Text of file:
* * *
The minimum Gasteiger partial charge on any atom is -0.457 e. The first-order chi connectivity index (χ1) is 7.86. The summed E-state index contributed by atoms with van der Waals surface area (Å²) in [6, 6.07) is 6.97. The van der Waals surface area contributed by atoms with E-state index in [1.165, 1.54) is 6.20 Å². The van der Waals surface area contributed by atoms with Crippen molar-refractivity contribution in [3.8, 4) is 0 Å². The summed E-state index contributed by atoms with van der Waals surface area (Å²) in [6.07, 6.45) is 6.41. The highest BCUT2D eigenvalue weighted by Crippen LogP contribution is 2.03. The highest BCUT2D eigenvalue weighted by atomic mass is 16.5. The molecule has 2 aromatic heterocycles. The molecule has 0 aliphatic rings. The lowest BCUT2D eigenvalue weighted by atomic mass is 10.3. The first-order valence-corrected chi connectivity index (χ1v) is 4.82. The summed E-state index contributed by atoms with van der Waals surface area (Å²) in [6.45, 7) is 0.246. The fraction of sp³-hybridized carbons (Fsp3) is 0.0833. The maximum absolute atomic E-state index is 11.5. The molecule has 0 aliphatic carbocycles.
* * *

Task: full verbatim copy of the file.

The minimum Gasteiger partial charge on any atom is -0.457 e. The first-order chi connectivity index (χ1) is 7.86. The summed E-state index contributed by atoms with van der Waals surface area (Å²) in [6, 6.07) is 6.97. The van der Waals surface area contributed by atoms with E-state index in [1.165, 1.54) is 6.20 Å². The van der Waals surface area contributed by atoms with Crippen molar-refractivity contribution in [3.8, 4) is 0 Å². The summed E-state index contributed by atoms with van der Waals surface area (Å²) in [6.07, 6.45) is 6.41. The highest BCUT2D eigenvalue weighted by Crippen LogP contribution is 2.03. The highest BCUT2D eigenvalue weighted by atomic mass is 16.5. The molecule has 2 aromatic heterocycles. The molecule has 0 aliphatic rings. The lowest BCUT2D eigenvalue weighted by atomic mass is 10.3. The first-order valence-corrected chi connectivity index (χ1v) is 4.82. The summed E-state index contributed by atoms with van der Waals surface area (Å²) in [6.45, 7) is 0.246. The fraction of sp³-hybridized carbons (Fsp3) is 0.0833. The maximum absolute atomic E-state index is 11.5. The molecule has 0 aliphatic carbocycles.